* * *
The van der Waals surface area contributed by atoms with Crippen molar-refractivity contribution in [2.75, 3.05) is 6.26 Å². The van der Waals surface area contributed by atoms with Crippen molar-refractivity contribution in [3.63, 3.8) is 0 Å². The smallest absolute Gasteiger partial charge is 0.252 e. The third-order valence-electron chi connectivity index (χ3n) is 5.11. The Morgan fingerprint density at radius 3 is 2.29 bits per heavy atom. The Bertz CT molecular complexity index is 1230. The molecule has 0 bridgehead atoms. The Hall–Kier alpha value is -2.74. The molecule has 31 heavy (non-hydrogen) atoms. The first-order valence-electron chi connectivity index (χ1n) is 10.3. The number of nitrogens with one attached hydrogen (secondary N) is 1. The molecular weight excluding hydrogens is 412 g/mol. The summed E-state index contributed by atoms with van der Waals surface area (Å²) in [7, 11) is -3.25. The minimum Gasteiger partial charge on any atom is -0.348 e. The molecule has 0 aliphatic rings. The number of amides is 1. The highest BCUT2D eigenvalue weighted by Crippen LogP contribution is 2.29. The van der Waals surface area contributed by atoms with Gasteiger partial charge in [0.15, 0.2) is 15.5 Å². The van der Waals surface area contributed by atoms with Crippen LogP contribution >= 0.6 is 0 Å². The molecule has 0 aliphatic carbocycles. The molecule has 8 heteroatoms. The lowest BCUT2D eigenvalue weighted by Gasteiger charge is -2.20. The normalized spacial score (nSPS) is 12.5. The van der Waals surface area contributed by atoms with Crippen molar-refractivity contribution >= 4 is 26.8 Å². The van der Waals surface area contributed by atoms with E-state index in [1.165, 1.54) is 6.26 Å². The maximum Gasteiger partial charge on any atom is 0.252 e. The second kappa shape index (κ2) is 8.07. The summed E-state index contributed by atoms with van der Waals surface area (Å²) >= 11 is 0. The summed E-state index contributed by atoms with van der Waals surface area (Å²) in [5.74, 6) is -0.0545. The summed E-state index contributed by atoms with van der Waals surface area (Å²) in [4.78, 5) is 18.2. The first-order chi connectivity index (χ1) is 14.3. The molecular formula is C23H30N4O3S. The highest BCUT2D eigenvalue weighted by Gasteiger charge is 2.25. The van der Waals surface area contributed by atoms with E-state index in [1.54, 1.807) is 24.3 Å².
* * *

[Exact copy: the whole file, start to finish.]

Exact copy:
The van der Waals surface area contributed by atoms with Crippen molar-refractivity contribution in [2.75, 3.05) is 6.26 Å². The van der Waals surface area contributed by atoms with Crippen molar-refractivity contribution in [3.63, 3.8) is 0 Å². The smallest absolute Gasteiger partial charge is 0.252 e. The third-order valence-electron chi connectivity index (χ3n) is 5.11. The Morgan fingerprint density at radius 3 is 2.29 bits per heavy atom. The Bertz CT molecular complexity index is 1230. The molecule has 0 bridgehead atoms. The Hall–Kier alpha value is -2.74. The molecule has 31 heavy (non-hydrogen) atoms. The first-order valence-electron chi connectivity index (χ1n) is 10.3. The number of nitrogens with one attached hydrogen (secondary N) is 1. The molecular weight excluding hydrogens is 412 g/mol. The summed E-state index contributed by atoms with van der Waals surface area (Å²) in [7, 11) is -3.25. The minimum Gasteiger partial charge on any atom is -0.348 e. The molecule has 0 aliphatic rings. The number of amides is 1. The highest BCUT2D eigenvalue weighted by Crippen LogP contribution is 2.29. The van der Waals surface area contributed by atoms with Gasteiger partial charge in [0.15, 0.2) is 15.5 Å². The van der Waals surface area contributed by atoms with Crippen LogP contribution >= 0.6 is 0 Å². The molecule has 0 aliphatic carbocycles. The molecule has 8 heteroatoms. The lowest BCUT2D eigenvalue weighted by Gasteiger charge is -2.20. The normalized spacial score (nSPS) is 12.5. The van der Waals surface area contributed by atoms with Crippen molar-refractivity contribution >= 4 is 26.8 Å². The van der Waals surface area contributed by atoms with E-state index in [1.165, 1.54) is 6.26 Å². The maximum Gasteiger partial charge on any atom is 0.252 e. The second kappa shape index (κ2) is 8.07. The summed E-state index contributed by atoms with van der Waals surface area (Å²) >= 11 is 0. The summed E-state index contributed by atoms with van der Waals surface area (Å²) in [5.74, 6) is -0.0545. The summed E-state index contributed by atoms with van der Waals surface area (Å²) in [4.78, 5) is 18.2. The first-order chi connectivity index (χ1) is 14.3. The molecular formula is C23H30N4O3S. The highest BCUT2D eigenvalue weighted by Gasteiger charge is 2.25. The van der Waals surface area contributed by atoms with E-state index in [1.54, 1.807) is 24.3 Å².